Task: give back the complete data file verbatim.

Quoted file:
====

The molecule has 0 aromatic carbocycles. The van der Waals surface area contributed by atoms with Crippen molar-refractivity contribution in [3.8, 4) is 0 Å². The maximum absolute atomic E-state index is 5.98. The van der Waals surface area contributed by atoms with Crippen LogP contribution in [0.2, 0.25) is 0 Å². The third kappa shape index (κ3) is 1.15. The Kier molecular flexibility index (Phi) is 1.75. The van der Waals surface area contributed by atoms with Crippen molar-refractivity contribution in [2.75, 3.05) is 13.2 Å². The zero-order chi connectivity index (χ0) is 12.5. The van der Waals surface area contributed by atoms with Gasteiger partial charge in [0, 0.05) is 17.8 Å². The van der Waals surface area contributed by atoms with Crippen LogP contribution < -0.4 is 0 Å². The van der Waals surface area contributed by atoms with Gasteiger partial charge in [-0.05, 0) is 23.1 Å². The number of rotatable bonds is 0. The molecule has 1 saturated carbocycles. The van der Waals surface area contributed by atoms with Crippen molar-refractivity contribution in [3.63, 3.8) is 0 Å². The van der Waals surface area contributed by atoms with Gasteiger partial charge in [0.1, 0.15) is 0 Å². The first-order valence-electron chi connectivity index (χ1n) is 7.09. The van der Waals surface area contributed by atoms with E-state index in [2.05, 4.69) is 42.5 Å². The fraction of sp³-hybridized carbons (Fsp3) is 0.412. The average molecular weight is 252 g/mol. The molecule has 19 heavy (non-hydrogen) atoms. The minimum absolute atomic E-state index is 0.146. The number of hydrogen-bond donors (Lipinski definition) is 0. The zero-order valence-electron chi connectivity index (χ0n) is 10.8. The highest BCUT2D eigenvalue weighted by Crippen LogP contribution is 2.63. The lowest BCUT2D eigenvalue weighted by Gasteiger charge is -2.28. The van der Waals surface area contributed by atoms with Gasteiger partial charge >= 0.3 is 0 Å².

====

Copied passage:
The molecule has 0 aromatic carbocycles. The van der Waals surface area contributed by atoms with Crippen molar-refractivity contribution in [3.8, 4) is 0 Å². The maximum absolute atomic E-state index is 5.98. The van der Waals surface area contributed by atoms with Crippen LogP contribution in [0.2, 0.25) is 0 Å². The third kappa shape index (κ3) is 1.15. The Kier molecular flexibility index (Phi) is 1.75. The van der Waals surface area contributed by atoms with Crippen molar-refractivity contribution in [2.75, 3.05) is 13.2 Å². The zero-order chi connectivity index (χ0) is 12.5. The van der Waals surface area contributed by atoms with Gasteiger partial charge in [0, 0.05) is 17.8 Å². The van der Waals surface area contributed by atoms with Crippen LogP contribution < -0.4 is 0 Å². The van der Waals surface area contributed by atoms with Gasteiger partial charge in [-0.05, 0) is 23.1 Å². The number of rotatable bonds is 0. The molecule has 1 saturated carbocycles. The van der Waals surface area contributed by atoms with Crippen molar-refractivity contribution in [3.63, 3.8) is 0 Å². The van der Waals surface area contributed by atoms with Gasteiger partial charge in [0.1, 0.15) is 0 Å². The first-order valence-electron chi connectivity index (χ1n) is 7.09. The van der Waals surface area contributed by atoms with E-state index in [2.05, 4.69) is 42.5 Å². The fraction of sp³-hybridized carbons (Fsp3) is 0.412. The average molecular weight is 252 g/mol. The molecule has 19 heavy (non-hydrogen) atoms. The minimum absolute atomic E-state index is 0.146. The number of hydrogen-bond donors (Lipinski definition) is 0. The zero-order valence-electron chi connectivity index (χ0n) is 10.8. The highest BCUT2D eigenvalue weighted by Crippen LogP contribution is 2.63. The lowest BCUT2D eigenvalue weighted by Gasteiger charge is -2.28. The van der Waals surface area contributed by atoms with Gasteiger partial charge >= 0.3 is 0 Å².